Design

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Design Food

Gourds Grown in Vessel-Shaped Molds Become Reusable Cups and Flasks

April 27, 2020

Grace Ebert

All images © CRÈME, shared with permission

With Jun Aizaki’s latest design, you could be picking up your morning latte poured into a dried gourd rather than a disposable adorned with a green siren. The Brooklyn-based designer, who owns CRÈME, recently launched a project to reduce single-use plastic waste by shaping the flowering fruit into simple drinking vessels. Heading The Gourd Project, Aizaki created both a cup and a flask that can hold hot and cold liquids and are an alternative to traditional products. After three to six uses, the containers can be composted with other food waste.

Aizaki “explored the century-old craft of drying plants to make receptacles, in order to find a way to reduce plastic and contribute to nature through design,” project organizers said. Each biodegradable vessel takes about six weeks to grow from its first planting at a Pennsylvania farm with six harvests each year. Because gourds have tough skin and fibrous insides, they’re shaped easily as they fill out. Each 3D mold is made of plastic right now, although the team hopes to switch to reusable materials once it expands production.

The sustainable project comes amid reports that the ongoing coronavirus pandemic is increasing plastic consumption and affecting how, and if, the material is recycled, in addition to companies banning reusable cups and containers to stop the spread of the virus.

Follow the design firm’s waste-conscious products on Instagram, and stay tuned for the project’s upcoming launch on Kickstarter. You also might want to check out this lobster shell upcycle.

 

 



Design

Fringed Orange Apparel Knit Entirely From Rubber Bands by Rie Sakamoto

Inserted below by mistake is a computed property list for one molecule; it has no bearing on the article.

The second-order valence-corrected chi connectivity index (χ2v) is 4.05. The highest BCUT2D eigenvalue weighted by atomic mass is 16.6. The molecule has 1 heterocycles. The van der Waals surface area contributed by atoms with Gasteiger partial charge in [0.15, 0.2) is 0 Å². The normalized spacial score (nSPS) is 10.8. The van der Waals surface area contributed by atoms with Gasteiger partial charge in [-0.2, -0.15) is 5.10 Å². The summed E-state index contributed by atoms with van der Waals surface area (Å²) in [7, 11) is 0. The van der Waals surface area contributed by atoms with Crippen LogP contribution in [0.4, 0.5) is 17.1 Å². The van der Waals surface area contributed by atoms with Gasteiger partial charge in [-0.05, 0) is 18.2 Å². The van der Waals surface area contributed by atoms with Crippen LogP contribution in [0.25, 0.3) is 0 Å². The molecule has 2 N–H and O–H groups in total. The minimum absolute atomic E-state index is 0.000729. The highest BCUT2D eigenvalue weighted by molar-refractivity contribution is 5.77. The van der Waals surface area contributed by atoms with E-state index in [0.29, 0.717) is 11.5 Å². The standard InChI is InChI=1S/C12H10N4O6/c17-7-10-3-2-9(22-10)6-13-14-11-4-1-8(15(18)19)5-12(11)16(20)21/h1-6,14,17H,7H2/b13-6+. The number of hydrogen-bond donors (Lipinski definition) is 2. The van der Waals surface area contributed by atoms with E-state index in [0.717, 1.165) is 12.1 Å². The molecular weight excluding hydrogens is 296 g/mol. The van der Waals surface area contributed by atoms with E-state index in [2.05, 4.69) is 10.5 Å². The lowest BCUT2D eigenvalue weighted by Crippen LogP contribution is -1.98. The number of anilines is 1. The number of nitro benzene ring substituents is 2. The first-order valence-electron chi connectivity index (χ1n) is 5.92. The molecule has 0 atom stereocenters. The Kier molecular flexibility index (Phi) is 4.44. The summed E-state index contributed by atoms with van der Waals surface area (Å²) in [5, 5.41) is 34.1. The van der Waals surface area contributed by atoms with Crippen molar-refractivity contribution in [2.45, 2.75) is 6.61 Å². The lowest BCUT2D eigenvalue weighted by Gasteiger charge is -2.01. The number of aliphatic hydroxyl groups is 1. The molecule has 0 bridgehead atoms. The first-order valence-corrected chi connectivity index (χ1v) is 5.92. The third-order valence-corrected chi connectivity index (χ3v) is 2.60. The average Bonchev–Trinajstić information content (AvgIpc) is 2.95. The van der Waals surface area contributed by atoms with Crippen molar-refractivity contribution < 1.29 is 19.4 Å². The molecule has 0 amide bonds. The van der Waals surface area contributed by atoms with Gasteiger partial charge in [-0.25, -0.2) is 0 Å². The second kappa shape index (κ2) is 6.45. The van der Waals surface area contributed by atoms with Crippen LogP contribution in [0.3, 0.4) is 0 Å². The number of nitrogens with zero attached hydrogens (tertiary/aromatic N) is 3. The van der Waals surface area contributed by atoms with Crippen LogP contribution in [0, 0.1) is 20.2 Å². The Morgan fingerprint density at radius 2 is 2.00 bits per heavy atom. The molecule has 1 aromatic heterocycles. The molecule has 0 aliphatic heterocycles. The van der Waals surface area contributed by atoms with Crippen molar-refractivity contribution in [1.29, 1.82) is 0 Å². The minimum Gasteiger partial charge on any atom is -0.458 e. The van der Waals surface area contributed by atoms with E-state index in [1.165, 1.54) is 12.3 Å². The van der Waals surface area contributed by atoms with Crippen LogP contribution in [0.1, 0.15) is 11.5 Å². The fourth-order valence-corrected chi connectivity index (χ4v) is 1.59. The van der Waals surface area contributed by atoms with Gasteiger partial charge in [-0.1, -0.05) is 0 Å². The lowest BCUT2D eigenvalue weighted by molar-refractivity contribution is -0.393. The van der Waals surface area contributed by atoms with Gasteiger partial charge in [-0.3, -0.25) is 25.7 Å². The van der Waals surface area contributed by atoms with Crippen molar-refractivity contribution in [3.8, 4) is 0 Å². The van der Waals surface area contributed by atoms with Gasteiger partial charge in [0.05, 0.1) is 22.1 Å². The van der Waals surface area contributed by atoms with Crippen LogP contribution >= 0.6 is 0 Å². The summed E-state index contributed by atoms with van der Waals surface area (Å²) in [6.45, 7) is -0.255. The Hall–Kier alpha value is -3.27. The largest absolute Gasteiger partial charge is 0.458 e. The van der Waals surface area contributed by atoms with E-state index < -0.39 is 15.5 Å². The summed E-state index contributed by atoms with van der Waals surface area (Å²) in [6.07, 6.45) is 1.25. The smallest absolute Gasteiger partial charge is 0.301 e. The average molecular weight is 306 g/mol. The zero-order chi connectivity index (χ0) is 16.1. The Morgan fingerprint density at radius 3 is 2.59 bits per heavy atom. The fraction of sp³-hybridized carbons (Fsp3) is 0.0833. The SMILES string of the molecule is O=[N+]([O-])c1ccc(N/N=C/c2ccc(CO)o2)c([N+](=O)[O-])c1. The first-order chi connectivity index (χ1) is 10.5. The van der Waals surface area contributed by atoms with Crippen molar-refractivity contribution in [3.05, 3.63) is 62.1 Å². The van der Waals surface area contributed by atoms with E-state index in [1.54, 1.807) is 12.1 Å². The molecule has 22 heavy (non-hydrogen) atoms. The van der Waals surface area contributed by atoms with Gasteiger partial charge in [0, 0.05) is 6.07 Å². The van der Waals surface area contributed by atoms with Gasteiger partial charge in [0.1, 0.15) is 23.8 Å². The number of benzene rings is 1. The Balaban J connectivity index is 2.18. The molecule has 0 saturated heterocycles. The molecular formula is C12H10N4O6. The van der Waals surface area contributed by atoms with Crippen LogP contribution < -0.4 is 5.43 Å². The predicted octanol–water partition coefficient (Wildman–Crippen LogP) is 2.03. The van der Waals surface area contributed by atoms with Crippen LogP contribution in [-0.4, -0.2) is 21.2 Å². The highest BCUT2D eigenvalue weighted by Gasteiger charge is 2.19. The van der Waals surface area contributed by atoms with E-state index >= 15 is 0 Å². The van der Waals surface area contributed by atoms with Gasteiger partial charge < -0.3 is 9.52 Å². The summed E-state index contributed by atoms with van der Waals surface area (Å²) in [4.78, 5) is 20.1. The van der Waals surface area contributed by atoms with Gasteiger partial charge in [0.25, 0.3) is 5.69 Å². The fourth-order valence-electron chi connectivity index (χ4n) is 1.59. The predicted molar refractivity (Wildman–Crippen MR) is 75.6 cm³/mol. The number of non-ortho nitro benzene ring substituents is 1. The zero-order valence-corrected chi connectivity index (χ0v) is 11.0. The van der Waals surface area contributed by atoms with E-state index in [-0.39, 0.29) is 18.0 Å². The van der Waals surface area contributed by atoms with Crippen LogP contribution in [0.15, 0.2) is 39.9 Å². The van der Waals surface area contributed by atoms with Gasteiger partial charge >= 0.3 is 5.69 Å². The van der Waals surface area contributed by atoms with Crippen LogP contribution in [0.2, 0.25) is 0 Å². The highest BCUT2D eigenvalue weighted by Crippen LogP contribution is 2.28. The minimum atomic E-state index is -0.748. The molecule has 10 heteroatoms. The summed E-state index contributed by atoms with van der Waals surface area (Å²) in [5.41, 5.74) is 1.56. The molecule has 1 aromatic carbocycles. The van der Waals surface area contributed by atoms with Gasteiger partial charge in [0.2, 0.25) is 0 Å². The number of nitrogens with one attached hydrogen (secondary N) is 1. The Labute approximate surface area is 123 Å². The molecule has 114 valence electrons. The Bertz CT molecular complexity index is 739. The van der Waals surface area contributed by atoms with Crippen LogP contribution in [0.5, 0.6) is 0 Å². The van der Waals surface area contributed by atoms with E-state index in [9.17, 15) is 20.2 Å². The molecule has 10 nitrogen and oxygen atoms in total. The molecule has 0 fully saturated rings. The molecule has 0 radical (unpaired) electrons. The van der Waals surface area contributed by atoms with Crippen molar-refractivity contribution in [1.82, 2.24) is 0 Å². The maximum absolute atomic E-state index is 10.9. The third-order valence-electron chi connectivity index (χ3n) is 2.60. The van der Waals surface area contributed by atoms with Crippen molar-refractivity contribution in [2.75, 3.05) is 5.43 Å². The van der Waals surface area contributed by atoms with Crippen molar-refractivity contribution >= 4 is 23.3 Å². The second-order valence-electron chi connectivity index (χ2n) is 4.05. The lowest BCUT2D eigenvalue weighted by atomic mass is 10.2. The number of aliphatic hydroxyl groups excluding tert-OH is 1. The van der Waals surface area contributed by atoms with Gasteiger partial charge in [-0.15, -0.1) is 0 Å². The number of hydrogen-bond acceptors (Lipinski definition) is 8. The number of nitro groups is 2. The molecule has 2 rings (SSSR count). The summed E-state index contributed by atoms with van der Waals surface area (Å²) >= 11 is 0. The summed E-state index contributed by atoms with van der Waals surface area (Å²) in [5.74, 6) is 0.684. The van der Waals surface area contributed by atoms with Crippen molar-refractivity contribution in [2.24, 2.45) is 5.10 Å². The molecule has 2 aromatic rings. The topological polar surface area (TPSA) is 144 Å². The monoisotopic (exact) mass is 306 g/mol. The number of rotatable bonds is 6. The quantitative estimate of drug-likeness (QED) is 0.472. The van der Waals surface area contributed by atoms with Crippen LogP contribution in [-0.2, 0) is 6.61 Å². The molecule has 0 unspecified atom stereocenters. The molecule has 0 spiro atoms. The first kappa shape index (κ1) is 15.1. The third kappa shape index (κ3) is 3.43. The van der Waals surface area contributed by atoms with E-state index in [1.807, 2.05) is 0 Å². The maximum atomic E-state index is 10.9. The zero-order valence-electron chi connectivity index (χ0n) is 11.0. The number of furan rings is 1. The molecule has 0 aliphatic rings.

April 25, 2020

Anna Marks

All images © Rie Sakamoto

At first, the garments look as though they’ve been spun with a traditional mediumwool or yarnbut on closer inspection, it becomes apparent that the thin and springy mesh-like material is composed of thousands of elastic bands that have been knitted together. Made by Japanese designer Rie Sakamoto, the handmade collection includes a jacket and dress, each of which illustrates the diverse functionality of stationery items like rubber bands. 

Sakamoto’s “rubber collection” initially was exhibited at Tama Art University in Toyko as part of a graduate exhibition and the garments, which took Sakamoto half a year to make, reflect on how overlooked materials and objects can have diverse uses in fashion, contemporary design, and art. 

The flexibility of the soft bands allows Sakamoto to stretch the rubber to make different-sized garments that are adaptable to various bodies. Similar to how wool garments are created with needles, Sakamoto makes each garment by knitting the rubber bands together. When closely observed, the materials are a matte, sand-like color, but when thousands are merged together into textiles or fashion pieces, an earthy orange emerges. When Sakamoto’s garments are held up in the light, they become almost iridescent